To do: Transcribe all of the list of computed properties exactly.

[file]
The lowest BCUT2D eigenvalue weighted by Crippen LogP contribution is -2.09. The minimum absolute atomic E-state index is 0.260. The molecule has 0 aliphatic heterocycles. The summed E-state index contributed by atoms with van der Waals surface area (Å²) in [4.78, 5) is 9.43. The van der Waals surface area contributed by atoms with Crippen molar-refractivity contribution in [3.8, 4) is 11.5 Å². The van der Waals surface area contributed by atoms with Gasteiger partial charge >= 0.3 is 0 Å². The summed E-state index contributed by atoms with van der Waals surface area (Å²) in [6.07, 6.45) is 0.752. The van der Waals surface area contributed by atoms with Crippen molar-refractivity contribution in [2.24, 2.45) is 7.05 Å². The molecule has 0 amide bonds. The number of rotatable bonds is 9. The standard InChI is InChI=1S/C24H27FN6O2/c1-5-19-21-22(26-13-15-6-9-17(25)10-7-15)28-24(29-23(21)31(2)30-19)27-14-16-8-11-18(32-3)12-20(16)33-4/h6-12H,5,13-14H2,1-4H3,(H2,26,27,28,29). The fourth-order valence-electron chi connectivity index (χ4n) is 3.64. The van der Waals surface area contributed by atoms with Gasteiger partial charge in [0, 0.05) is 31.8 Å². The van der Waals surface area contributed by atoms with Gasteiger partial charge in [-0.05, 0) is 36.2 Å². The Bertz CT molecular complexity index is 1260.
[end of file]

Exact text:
The lowest BCUT2D eigenvalue weighted by Crippen LogP contribution is -2.09. The minimum absolute atomic E-state index is 0.260. The molecule has 0 aliphatic heterocycles. The summed E-state index contributed by atoms with van der Waals surface area (Å²) in [4.78, 5) is 9.43. The van der Waals surface area contributed by atoms with Crippen molar-refractivity contribution in [3.8, 4) is 11.5 Å². The van der Waals surface area contributed by atoms with Gasteiger partial charge >= 0.3 is 0 Å². The summed E-state index contributed by atoms with van der Waals surface area (Å²) in [6.07, 6.45) is 0.752. The van der Waals surface area contributed by atoms with Crippen molar-refractivity contribution in [2.24, 2.45) is 7.05 Å². The molecule has 0 amide bonds. The number of rotatable bonds is 9. The standard InChI is InChI=1S/C24H27FN6O2/c1-5-19-21-22(26-13-15-6-9-17(25)10-7-15)28-24(29-23(21)31(2)30-19)27-14-16-8-11-18(32-3)12-20(16)33-4/h6-12H,5,13-14H2,1-4H3,(H2,26,27,28,29). The fourth-order valence-electron chi connectivity index (χ4n) is 3.64. The van der Waals surface area contributed by atoms with Gasteiger partial charge in [0, 0.05) is 31.8 Å². The van der Waals surface area contributed by atoms with Gasteiger partial charge in [-0.05, 0) is 36.2 Å². The Bertz CT molecular complexity index is 1260.